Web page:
Mobile & Travel - Ready? Go!

By Teri Utley Senior Account Manager, Range Online Media | July 23, 2010

Over the last decade mobile phones have changed the way we conduct our personal and business lives. No longer just a communication tool, mobile users now need their phones as a life management tool.

The mobile community has an agenda. They no longer want to merely interact, they want to streamline their life via a tool where they can conceptualize, organize and categorize their daily life tasks. As hotel marketers we need to strategize and monetize.

Ok, enough of the words ending in 'ize'. We've all heard that 2010 is the year of mobile, but a better question would be "Is there a mobile strategy in place for your company?"

The term mobile produces many different definitions & each of the definitions below have been "tweaked" to define today's mobile consumer.

Mo-bile (adj.)

  1. Capable of moving or of being moved readily from place to place: a mobile user

Choose a Social Network!

The social network you are looking for is not available.


Hotel Newswire Headlines Feed  

Fred B. Roedel, III
Jerry Tarasofsky
Soy Williams
Jamie Womack
Thomas E. Pastore
Brett Tabano
Michael Boult
Melinda Minton
Nelson Migdal
Gianluca Giglio
Coming up in April 2019...

Guest Service: A Culture of YES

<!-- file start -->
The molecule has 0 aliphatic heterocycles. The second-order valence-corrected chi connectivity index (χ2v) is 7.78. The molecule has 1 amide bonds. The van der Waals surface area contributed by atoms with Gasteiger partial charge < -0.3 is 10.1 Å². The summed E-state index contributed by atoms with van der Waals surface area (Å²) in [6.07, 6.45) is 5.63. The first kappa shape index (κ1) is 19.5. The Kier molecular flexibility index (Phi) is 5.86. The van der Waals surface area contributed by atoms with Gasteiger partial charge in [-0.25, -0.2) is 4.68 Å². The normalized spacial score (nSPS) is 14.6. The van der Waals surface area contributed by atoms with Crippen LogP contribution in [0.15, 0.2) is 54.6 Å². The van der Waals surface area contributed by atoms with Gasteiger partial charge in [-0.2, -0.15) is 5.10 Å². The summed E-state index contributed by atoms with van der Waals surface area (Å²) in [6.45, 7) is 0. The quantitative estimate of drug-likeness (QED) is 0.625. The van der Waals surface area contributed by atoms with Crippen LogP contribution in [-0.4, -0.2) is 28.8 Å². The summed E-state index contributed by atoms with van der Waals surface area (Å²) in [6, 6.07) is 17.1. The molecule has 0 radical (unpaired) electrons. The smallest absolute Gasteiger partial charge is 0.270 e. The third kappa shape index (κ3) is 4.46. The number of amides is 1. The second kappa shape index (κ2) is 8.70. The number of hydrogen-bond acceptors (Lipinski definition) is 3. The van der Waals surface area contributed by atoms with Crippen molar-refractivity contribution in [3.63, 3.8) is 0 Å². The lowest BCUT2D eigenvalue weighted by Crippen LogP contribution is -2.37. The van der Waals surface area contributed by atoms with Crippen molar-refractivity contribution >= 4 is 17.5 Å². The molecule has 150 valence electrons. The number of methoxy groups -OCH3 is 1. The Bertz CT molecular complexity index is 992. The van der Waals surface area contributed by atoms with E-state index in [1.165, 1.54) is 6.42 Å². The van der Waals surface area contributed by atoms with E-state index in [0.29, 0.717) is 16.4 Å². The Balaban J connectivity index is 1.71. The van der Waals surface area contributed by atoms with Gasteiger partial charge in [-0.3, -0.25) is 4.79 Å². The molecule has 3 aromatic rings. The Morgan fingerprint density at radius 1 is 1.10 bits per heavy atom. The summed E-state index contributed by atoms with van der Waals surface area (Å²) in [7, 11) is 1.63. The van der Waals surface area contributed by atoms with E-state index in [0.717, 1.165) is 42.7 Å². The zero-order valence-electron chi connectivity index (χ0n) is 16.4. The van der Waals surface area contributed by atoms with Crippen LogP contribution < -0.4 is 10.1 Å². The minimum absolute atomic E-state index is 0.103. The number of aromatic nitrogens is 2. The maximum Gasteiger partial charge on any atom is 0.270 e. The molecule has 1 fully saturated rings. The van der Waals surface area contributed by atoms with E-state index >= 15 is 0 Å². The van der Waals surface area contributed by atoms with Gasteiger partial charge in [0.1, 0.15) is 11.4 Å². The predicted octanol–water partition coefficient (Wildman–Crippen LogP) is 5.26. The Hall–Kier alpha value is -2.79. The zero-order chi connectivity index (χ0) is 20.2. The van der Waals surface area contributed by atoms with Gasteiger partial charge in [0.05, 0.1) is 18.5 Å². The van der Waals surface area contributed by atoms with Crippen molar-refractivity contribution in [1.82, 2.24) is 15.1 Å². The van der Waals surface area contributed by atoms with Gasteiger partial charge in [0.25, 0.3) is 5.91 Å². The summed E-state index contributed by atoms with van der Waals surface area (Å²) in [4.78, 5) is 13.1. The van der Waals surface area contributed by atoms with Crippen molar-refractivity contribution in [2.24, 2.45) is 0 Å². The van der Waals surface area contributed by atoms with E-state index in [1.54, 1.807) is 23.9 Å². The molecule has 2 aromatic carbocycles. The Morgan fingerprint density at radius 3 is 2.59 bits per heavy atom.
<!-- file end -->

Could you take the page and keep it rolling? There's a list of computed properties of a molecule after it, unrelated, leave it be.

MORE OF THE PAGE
In a recent global consumers report, 97% of the participants said that customer service is a major factor in their loyalty to a brand, and 76% said they view customer service as the true test of how much a company values them. And since there is no industry more reliant on customer satisfaction than the hotel industry, managers must be unrelenting in their determination to hire, train and empower the very best people, and to create a culture of exceptional customer service within their organization. Of course, this begins with hiring the right people. There are people who are naturally service-oriented; people who are warm, empathetic, enthusiastic, pleasant, thoughtful and optimistic; people who take pride in their ability to solve problems for the hotel guests they are serving. Then, those same employees must be empowered to solve problems using their own judgment, without having to track down a manager to do it. This is how seamless problem solving and conflict resolution are achieved in guest service. This willingness to empower employees is part of creating a Culture of Yes within an organization.  The goal is to create an environment in which everyone is striving to say “Yes”, rather than figuring out ways to say, “No”. It is essential that this attitude be instilled in all frontline, customer-facing, employees. Finally, in order to ensure that the hotel can generate a consistent level of performance across a wide variety of situations, management must also put in place well-defined systems and standards, and then educate their employees about them. Every employee must be aware of and responsible for every standard that applies in their department. The April issue of the Hotel Business Review will document what some leading hotels are doing to cultivate and manage guest satisfaction in their operations.